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Showing 4 results for Rezaei

Jahangir Safari, Roshanak Rezaei,
Volume 4, Issue 10 (Summer-Winter- 2006)

Stories and narration have been among the rewarding achievements of poets and writers throughout the history of Persian literature. Accordingly, the popular stories with special attraction have frequently been narrated in poems and prose to express and convey the Gnostic and lovely contents. The story of the biography of  Excellency Yousef ( Joseph) which is known as the best stories in the Holy Koran , is one of the most beautiful and attractive stories of the Persian literature which has been repeatedly discussed by poets and writers from different perspectives. Two important narrators of this story are Jamalodin Mohammad Ardestani and Jami in the ninth century who has narrated this story in their poems and prose under the titles of Yousef Nameh and   Yousef and Zuleykha, respectively. Since the similarities and difference in the overall structure and the manner of narrating as well as inferences and results made are so considerable in these two works of arts, this article attempts to compare these two valuable works along with their introductions and highlight the differences and similarities from different perspectives.

Mehdi Rezaei, Raha Zarei Fard,
Volume 7, Issue 18 (Accepted articles (In Press) 2015)

The study of language has been put into focus of attention by many researchers in literature and philosophy and several outstanding works have been composed in Persian and Arabic languages. The previous studies in this area helped to establish the science of language among Persian speakers and consequently necessary terms for most branches of this science, such as syntax, stylistics, semantic, rhetoric and phonology, were coined. On the other hand, Language in the recent century welcomed the modern way of language studies and many books and articles were translated from western languages, and new words and terms were devised irrespective of local studies. The present study is an attempt to investigate the terms devised in modern branches of linguistics and common terms of local studies and in this way makes a comparison and a link between the old and new achievements.

Azam Rezaei, Kamran Ahmadgoli,
Volume 8, Issue 21 (9-2021)

Foucault’s discourse theory implies that man is not the origin of a discourse since he is not considered to be a creature of will and decision, but a mere "subject" whose identity, profession and position in the society are formed by different discourses and the power relations and rules of those discourses. In Edward Said’s view, Orientalism is a discourse with colonizing imperatives under the dictates of which and in accordance with its rules, power relations and colonizing purpose, orientalists present a superficial, stereotypical and distorted picture of the Orient. Edward Brown and George Nathaniel Curzon are contemporaneous orientalists who have common grounds in some important aspects of life. Hence, it is expected that both be under the influence of the dominant imperialist discourse of the Victorian age and write in line with its colonizing purpose. However, this expectation is not realized about Brown. He is diametrically opposed to Curzon and criticizes his bestial policies toward Iran. Rare orientalists like Brown, who live in the heart of the dominant discourse but are not affected by it and even go against it, pose a big challenge to the definition of Orientalism as merely a discourse. The present study is an attempt to evaluate Said’s reliance on Foucault’s discourse theory and its efficacy in his definition and analysis of Orientalism as a discourse by presenting the biographies of these two Iranologists and the reasons why they took completely different approaches to Iran in their travelogues and other writings. This evaluation shows that it is impossible to analyze the activities and writings of those orientalists like Brown, who defend Iranians' rights humanistically and benevolently, based on Foucault's discourse theory which belongs to Nietzsche's anti-humanistic tradition.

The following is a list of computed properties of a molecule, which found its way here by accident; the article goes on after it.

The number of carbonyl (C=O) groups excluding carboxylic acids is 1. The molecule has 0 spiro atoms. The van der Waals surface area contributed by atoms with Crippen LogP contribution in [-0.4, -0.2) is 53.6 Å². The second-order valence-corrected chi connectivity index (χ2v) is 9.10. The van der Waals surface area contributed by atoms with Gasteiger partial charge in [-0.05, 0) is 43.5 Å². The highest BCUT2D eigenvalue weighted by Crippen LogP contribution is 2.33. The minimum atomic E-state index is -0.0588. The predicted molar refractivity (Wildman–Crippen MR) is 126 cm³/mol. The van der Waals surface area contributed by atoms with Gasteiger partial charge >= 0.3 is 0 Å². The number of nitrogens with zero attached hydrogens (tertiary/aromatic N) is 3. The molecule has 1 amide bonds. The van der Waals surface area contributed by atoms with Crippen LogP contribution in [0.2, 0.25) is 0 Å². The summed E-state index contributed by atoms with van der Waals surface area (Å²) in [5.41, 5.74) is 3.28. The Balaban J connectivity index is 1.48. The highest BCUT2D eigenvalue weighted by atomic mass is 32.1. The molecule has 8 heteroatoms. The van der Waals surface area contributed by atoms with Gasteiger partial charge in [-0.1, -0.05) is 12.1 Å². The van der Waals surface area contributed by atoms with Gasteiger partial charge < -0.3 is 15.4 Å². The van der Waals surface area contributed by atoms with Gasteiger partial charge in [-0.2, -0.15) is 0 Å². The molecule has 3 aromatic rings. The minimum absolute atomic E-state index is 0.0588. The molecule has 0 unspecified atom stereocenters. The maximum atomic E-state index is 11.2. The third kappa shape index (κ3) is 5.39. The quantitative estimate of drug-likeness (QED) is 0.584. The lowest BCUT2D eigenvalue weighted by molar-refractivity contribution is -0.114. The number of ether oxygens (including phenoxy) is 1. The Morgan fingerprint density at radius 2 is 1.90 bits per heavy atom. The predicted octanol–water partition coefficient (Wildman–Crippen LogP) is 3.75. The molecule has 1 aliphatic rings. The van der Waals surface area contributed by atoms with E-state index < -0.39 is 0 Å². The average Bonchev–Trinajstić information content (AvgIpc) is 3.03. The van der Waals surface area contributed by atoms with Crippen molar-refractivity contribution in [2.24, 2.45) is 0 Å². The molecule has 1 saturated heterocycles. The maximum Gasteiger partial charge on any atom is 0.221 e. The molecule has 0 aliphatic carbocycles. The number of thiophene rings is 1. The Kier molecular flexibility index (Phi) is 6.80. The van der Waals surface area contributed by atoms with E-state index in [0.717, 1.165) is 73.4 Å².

Mostafa Mirdar Rezaei,
Volume 8, Issue 21 (9-2021)

Different and sometimes contradictory definitions are mentioned in rhetorical books to explain the irony industry - which by examining and classifying them, two general concepts can be considered for this technique: in the first definition, which belongs to the pre-Jorjani period, The irony is "to cover the speech and leave the meaning". In this sense, irony is mixed with other rhetorical techniques (such as permissible, simile, metaphor, theory, etc.) and has no definite limits. In another sense, irony, which begins with Jorjani, is a structured and ironic industrial allusion to other techniques. In this definition, irony does not simply mean "covered with speech and leaving out the meaning", but has a specific framework and it is "necessary mention and necessary will". Therefore, if a word is mentioned even covertly, but the element of "necessary" is not observed in it, it is not considered an irony in post-Jorjani definitions. In the present study, by descriptive-analytical method and using library tools, while analyzing the two concepts of irony (before and after Jorjani), the recent literature (post-constitutional) perception of the concept of this industry in practice and its field of application Investigated. The results of this study show that most recent researchers in the discussion of irony have a tendency to a concept that was common before Jorjani.

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